The highest human freefall from the stratosphere
A team of researchers from the Universitat Autònoma de Barcelona, in coordination with the Instituto Nacional de Técnica Aerospacial Esteban Terradas (INTA – Esteban Terradas National Institute of Aerospace Technology), is preparing for a person to jump from an altitude of 38,000 metres, on the edge of the stratosphere. This will be the highest altitude from which anybody has ever jumped, allowing for the first ever studies of human behaviour in such an extreme situation.
Parachutist Miguel Angel García, from the Para-Sport S.A parachuting consultancy, is preparing for this immense jump under the control of a team of scientists from the UAB and INTA directed by Enric Domingo, professor at the Medical Physiology Unit of the Department of Cellular Biology, Physiology and Immunology at the UAB and a doctor in the Cardiology Service at the Vall d’Hebron Hospital (Barcelona); in collaboration with the researchers Santiago Estaún, Joan López-Moliner and Ramón Cladellas of the Basic Psychology Unit at the Department of Education Psychology at the UAB, along with researchers Miquel Àngel Piera and Jordi Serra of the Simgrup Simulation Centre in the UAB’s Department of Telecommunication and Engineering Systems.
Using virtual-fall simulation conditions developed by the UAB’s Simgrup Simulation Centre, the researchers have carried out both medical and psychological assessments of the parachutist who will be making the jump, so as to verify his speed and abilities when faced with the need to take crucial decisions. Thanks to the collaboration of the Spanish Air Force (EADA), the parachutist has also made real preparatory jumps at the Zaragoza Military Base from altitudes of 3480 m, 3500 m and 5350 m.
The research forms part of the ICARO project, financed by the Programa Nacional de Investigación Espacial (National Programme of Space Investigation – Special Action ESP98-0519-E) in collaboration with the Fundació Empresa i Ciència (Business and Science Foundation) at the UAB itself, a project that investigates human behaviour in extreme situations. The researchers are now seeking funding for the preliminary phases and the definitive jump, which will need both private and public support.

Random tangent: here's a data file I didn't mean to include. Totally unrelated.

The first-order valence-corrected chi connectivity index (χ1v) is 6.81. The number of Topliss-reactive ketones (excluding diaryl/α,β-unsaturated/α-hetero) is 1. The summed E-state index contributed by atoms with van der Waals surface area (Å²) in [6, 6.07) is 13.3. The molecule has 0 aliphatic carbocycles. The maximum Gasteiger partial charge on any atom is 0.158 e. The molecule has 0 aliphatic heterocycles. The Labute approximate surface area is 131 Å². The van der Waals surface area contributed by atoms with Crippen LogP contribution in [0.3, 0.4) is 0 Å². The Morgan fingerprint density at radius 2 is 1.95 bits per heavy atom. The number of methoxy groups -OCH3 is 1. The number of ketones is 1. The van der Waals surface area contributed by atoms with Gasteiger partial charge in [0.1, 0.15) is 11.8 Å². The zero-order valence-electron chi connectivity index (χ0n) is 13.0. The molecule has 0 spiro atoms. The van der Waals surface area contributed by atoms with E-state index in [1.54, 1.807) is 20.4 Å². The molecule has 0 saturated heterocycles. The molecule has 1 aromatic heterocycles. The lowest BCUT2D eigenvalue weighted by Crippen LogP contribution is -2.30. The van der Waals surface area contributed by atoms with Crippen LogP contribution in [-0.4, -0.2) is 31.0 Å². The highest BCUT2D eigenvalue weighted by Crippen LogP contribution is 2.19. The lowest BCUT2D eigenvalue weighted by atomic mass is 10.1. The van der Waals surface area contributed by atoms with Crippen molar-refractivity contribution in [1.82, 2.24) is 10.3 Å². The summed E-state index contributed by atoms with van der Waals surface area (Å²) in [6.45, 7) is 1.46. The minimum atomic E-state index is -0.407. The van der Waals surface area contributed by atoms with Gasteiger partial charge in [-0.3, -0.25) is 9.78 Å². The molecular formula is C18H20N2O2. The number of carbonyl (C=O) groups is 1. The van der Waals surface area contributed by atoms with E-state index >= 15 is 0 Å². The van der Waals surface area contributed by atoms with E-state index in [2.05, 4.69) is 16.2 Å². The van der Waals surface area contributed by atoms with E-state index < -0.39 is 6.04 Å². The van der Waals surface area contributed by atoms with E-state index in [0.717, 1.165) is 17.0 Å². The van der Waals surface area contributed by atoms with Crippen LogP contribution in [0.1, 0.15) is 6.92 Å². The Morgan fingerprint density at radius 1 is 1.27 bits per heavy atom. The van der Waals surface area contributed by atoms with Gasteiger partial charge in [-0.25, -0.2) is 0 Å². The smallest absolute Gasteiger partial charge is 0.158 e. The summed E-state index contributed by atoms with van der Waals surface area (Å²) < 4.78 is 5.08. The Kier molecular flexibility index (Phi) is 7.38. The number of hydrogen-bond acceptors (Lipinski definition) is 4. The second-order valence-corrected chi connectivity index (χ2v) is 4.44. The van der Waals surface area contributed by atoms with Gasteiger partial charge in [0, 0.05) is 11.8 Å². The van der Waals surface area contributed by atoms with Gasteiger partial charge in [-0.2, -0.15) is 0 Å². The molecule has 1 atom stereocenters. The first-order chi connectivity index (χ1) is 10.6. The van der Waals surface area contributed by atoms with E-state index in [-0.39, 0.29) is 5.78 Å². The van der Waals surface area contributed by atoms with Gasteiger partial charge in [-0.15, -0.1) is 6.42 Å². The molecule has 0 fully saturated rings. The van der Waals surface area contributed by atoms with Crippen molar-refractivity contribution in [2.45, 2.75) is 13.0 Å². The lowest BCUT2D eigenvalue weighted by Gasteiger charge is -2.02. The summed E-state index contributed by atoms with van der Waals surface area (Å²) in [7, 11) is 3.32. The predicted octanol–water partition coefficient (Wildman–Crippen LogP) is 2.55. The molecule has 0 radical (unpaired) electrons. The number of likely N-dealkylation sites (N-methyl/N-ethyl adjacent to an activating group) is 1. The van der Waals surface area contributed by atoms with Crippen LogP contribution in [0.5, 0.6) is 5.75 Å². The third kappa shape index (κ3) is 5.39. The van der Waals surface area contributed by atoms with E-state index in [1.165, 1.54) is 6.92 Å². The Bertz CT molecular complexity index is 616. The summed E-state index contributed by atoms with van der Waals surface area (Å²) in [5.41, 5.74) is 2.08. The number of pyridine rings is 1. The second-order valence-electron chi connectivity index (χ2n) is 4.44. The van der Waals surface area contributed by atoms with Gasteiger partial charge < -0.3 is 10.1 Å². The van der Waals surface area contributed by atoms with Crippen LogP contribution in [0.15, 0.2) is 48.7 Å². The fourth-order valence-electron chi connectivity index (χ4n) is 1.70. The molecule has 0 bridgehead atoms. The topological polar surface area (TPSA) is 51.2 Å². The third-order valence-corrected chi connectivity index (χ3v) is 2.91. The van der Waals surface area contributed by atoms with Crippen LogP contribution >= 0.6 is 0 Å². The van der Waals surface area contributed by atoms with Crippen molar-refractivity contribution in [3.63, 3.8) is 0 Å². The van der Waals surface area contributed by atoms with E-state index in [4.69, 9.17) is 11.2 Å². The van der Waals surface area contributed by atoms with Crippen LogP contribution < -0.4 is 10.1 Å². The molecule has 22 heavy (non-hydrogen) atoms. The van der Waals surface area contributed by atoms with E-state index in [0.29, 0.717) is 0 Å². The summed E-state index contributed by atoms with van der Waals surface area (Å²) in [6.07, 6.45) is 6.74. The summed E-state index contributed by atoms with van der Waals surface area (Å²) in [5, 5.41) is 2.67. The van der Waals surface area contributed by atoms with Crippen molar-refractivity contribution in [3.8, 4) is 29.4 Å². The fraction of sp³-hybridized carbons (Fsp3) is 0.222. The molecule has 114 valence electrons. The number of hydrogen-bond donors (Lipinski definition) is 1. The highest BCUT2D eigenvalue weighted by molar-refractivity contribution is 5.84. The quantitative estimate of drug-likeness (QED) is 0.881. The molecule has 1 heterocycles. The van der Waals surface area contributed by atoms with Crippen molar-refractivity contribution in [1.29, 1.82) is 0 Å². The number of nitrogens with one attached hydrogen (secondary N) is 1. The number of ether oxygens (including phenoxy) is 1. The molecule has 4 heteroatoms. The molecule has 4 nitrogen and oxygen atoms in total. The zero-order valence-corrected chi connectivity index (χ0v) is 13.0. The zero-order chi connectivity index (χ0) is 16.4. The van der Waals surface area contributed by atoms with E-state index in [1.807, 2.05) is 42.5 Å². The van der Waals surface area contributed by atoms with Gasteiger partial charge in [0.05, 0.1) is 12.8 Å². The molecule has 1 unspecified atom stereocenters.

The last time a jump like this was attempted was on August 16th 1960, when the US aviation coronel J.W.Kittinger successfully jumped from an altitude of 32,000 metres. However, lack of detailed analysis for that jump practically renders it redundant as a scientific experiment. Since Kittinger’s jump, two civilian jumps, also in the United States, ended in the deaths of both parachutists due to the depressurising of their equipment.
This type of jump is particularly outstanding because it brings a human being so close to the limits of the stratosphere, where environmental conditions (which include, among other things, the reduction of atmospheric pressure and oxygen levels, temperatures of around 50 degrees below zero, falling at high speed, distorted vision as a result of the lack of oxygen, and excessive luminosity and radiation) are very different to those of commercial aviation, or even those conditions faced by military aviation and missions in space. Such a jump requires both adequate equipment (pressurised and thermal gear, strong solar protection, etc.) and training, and the parachutists has to meet certain special physical and personal requisites.
Conditions most similar to this jump in which the behaviour of the human body has previously been studied have either been those at above 38,000 metres, such as studies undertaken by astronauts in orbit, or those below such an altitude, such as military personnel studied at altitudes of around 10,000 metres.
This study is not only interesting from the point of view of its applications to aerospace, but also because it will provide information on the physiological and psychological adaptation of human beings when confronted by high-stress situations, as a result of the loss of senses, mobility and the restricted vision suffered throughout the fall. This research will be of particular importance to the training of personnel who need to confront high-stress situations. These include aviation pilots, fire-fighters, police and members of other organisations providing emergency aid. The study will also be important for the training of athletes involved in extreme sports such as Formula 1, ski jumping and motorbike races. Additionally, the simulation tools developed by the UAB researchers will prove useful to projects researching road and rail safety.
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